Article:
Unread folder, for instance, becomes unusable. It’s clearly not optimized: if you ask to change the sorting order of the folder, Opera seems to compute the entire email database again, instead of applying the new sort to the existing list. And, more serious, much more inconvenient, although the importing seemed to go alright, some folders are missing. Why? All I know is, that was the minute I decided to bid Opera’s email client farewell. Too bad, I like it.
Let’s see the flaws now. They’re not many. They’re really not. They’re so few that I can recommend Opera to most people I talk to—especially considering that, for some reason, the version I downloaded doesn’t display the advertising banners it’s supposed to. Is it a bug or a promotion? Opera 7 hasn’t given up on banners, has it?
Flaws… They’re really small. So small that, as I’m reading my notes and trying to make an article out of them, I wonder if they count at all. But size doesn’t matter, they say.
Let’s start with how, when I wanted to Alt-F4 a popup (actually, Alt-F4 is bound to my trackball’s fifth button, which is why I use it so much), Opera closed entirely, because popups open within the interface instead of separate windows. I find that absurd (I’ve already said how much I loathe the Multiple Document Interface—that thing Microsoft invented a long time ago to look different from the Mac, and then slowly proceeded to abandon silently) and I’m wondering if that’s not only because advertising banners must always be visible in the foreground. Which would be quite a pathetic way to justify such an important design choice.
Then, and it’s not much, and it may only affect me, Opera doesn’t seem to want to memorize my intranet password. Considering that my bookmarks always involve a local script, it’s a little bit irritating.
But the main grief I have is against the tabs implementation. It’s probably due to the fact that it’s originally just an MDI interface, and tabs have been added upon it, rather than created from scratch. Which means that, for instance, you can close all the tabs—that’s so useful when you’re using a web browser. And there are lots of little irritating details like that one, but I… forgot to write them down.
Finally, there’s a serious lack of configuration screens—and also hidden options. Mozilla’s customization capabilities are often made fun of, but they’re actually it’s biggest quality; in Opera, you’re stuck forever with the way the browser has been designed. And I don’t like the way it’s been designed. Even worse: for the email client, for instance, there’s only one configuration screen, when Eudora has two dozens. There definitely has to be a few important things missing there.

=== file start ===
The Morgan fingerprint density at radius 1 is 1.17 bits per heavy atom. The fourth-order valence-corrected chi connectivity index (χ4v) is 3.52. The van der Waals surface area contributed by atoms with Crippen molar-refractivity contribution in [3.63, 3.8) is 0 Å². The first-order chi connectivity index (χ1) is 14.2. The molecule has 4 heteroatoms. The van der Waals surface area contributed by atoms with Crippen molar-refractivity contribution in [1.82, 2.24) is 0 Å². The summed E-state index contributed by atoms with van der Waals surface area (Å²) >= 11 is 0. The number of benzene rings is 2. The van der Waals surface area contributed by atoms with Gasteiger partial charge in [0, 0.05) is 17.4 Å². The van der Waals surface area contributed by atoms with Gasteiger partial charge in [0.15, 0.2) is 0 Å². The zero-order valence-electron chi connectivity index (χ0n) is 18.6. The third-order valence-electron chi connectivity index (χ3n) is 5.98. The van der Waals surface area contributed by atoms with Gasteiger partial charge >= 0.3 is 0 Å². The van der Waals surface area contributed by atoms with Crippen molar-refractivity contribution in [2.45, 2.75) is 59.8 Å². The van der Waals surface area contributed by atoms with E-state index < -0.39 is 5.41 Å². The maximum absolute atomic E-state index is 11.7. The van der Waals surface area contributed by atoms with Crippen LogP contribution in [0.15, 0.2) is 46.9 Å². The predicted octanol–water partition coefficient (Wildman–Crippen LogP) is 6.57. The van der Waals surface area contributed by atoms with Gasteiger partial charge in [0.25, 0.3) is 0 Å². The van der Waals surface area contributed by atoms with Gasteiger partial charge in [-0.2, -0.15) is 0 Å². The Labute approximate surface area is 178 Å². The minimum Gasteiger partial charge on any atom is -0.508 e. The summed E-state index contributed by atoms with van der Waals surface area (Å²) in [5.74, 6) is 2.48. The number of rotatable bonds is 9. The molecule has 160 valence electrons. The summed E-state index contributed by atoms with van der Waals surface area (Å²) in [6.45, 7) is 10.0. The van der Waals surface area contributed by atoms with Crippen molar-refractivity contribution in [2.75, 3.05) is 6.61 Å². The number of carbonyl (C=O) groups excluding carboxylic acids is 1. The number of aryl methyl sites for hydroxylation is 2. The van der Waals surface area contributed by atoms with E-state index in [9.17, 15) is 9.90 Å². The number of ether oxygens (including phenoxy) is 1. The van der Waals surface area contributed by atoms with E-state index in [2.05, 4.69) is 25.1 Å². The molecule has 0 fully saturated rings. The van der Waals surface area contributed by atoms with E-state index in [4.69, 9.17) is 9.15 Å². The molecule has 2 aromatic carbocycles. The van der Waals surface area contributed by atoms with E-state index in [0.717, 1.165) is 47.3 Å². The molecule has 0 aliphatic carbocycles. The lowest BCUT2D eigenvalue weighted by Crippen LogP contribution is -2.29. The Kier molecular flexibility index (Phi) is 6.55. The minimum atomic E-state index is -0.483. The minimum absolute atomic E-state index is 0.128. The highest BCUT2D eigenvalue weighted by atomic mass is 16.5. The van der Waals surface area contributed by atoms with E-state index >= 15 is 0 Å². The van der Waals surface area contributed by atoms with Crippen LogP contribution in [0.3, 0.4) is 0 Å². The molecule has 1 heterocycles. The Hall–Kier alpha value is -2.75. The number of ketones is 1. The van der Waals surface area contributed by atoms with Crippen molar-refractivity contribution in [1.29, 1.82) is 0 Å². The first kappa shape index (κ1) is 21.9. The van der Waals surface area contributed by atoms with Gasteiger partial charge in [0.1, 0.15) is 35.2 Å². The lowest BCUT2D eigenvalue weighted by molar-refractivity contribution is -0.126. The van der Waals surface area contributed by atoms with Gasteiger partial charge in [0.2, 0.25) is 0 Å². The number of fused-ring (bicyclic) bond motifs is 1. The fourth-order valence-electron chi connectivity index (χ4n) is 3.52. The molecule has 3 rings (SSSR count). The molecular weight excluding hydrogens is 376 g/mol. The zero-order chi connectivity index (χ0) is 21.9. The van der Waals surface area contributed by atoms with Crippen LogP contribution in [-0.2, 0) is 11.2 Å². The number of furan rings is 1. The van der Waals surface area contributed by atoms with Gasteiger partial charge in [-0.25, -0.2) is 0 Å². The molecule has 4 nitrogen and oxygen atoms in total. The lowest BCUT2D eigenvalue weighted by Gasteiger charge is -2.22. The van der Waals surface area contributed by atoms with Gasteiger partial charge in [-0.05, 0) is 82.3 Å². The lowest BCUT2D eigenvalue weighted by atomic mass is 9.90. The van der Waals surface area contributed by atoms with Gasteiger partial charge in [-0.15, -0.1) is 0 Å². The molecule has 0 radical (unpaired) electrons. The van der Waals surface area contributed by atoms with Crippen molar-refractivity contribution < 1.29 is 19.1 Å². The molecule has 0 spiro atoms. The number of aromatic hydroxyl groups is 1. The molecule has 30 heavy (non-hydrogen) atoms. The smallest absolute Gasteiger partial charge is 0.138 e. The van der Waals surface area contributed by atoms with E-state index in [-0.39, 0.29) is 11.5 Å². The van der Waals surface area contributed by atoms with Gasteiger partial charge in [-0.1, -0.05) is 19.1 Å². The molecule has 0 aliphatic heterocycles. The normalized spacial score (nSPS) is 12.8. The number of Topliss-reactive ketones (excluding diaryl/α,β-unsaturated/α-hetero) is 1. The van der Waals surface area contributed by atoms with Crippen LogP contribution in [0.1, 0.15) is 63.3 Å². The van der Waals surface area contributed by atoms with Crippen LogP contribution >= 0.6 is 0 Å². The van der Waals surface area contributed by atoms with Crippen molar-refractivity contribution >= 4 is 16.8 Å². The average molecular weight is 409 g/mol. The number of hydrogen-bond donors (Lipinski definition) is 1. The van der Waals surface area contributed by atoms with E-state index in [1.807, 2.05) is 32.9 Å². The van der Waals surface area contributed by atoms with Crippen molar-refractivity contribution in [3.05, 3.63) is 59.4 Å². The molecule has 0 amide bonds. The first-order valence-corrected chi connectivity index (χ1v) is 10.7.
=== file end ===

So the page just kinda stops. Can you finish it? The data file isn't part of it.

All in all, the reason Opera is not working me is certainly that I’m actually quite in the Mozilla target. I hadn’t realized it yet, no matter how obvious it is: Mozilla is a browser made by, and for, nerds, and I’m a nerd. I can stand and get used to Mozilla’s idiosyncrasies because I understand computers, and I understand how Mozilla has been designed. I’m destined to use a browser that searches through text when you press /, because it’s something I can conceive. Whereas Opera is made for the general public, and Joe User won’t even notice its flaws. And that’s how I’m writing a negative review, and concluding it with a recommendation to use Opera.
So I’m back to Mozilla. It’s quite a pain, after you’ve used Opera for only an hour, to find back all the jerking and lagging when I’m using the mousewheel.
Since I was too frustrated by the interface after I’d seen Opera’s, I installed AquaMOZ again, and this time took the time to look at all I could change in my userChrome.css to make it nicer and more functional, and to use Chimera’s toolbar buttons (which aren’t perfect either, but at least less ugly). That’s what a geeks’ browser is all about: an interface defined in CSS so that you can apply your own CSS rules upon it to change it any way you like. Yeah, it’s big and slow and it’s not that well designed. But that’s where I feel home.